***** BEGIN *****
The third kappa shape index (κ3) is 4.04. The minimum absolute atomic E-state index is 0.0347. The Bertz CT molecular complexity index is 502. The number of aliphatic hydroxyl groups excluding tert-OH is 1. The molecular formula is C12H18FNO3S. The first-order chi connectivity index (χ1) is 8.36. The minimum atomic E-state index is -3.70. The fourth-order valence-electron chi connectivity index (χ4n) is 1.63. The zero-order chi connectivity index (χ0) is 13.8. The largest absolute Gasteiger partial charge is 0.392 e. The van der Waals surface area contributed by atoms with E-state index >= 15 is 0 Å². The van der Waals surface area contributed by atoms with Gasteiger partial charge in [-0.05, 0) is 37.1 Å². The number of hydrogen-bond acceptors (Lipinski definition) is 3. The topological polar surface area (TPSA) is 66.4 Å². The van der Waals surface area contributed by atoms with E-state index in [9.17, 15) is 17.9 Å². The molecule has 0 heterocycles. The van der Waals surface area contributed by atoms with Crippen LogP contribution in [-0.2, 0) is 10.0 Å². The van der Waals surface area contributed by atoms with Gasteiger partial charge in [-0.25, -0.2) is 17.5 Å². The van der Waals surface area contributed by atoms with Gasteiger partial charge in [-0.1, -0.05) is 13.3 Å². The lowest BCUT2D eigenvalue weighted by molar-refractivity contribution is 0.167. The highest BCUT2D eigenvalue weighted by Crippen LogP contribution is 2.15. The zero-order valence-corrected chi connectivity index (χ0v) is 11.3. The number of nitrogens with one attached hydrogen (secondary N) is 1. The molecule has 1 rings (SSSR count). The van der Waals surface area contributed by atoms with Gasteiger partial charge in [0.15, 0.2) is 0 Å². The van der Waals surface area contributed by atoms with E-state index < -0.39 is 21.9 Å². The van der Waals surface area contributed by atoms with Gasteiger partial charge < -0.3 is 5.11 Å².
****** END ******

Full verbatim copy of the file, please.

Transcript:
The third kappa shape index (κ3) is 4.04. The minimum absolute atomic E-state index is 0.0347. The Bertz CT molecular complexity index is 502. The number of aliphatic hydroxyl groups excluding tert-OH is 1. The molecular formula is C12H18FNO3S. The first-order chi connectivity index (χ1) is 8.36. The minimum atomic E-state index is -3.70. The fourth-order valence-electron chi connectivity index (χ4n) is 1.63. The zero-order chi connectivity index (χ0) is 13.8. The largest absolute Gasteiger partial charge is 0.392 e. The van der Waals surface area contributed by atoms with E-state index >= 15 is 0 Å². The van der Waals surface area contributed by atoms with Gasteiger partial charge in [-0.05, 0) is 37.1 Å². The number of hydrogen-bond acceptors (Lipinski definition) is 3. The topological polar surface area (TPSA) is 66.4 Å². The van der Waals surface area contributed by atoms with E-state index in [9.17, 15) is 17.9 Å². The molecule has 0 heterocycles. The van der Waals surface area contributed by atoms with Crippen LogP contribution in [-0.2, 0) is 10.0 Å². The van der Waals surface area contributed by atoms with Gasteiger partial charge in [-0.25, -0.2) is 17.5 Å². The van der Waals surface area contributed by atoms with Gasteiger partial charge in [-0.1, -0.05) is 13.3 Å². The lowest BCUT2D eigenvalue weighted by molar-refractivity contribution is 0.167. The highest BCUT2D eigenvalue weighted by Crippen LogP contribution is 2.15. The zero-order valence-corrected chi connectivity index (χ0v) is 11.3. The number of nitrogens with one attached hydrogen (secondary N) is 1. The molecule has 1 rings (SSSR count). The van der Waals surface area contributed by atoms with Gasteiger partial charge in [0.15, 0.2) is 0 Å². The van der Waals surface area contributed by atoms with E-state index < -0.39 is 21.9 Å². The van der Waals surface area contributed by atoms with Gasteiger partial charge < -0.3 is 5.11 Å².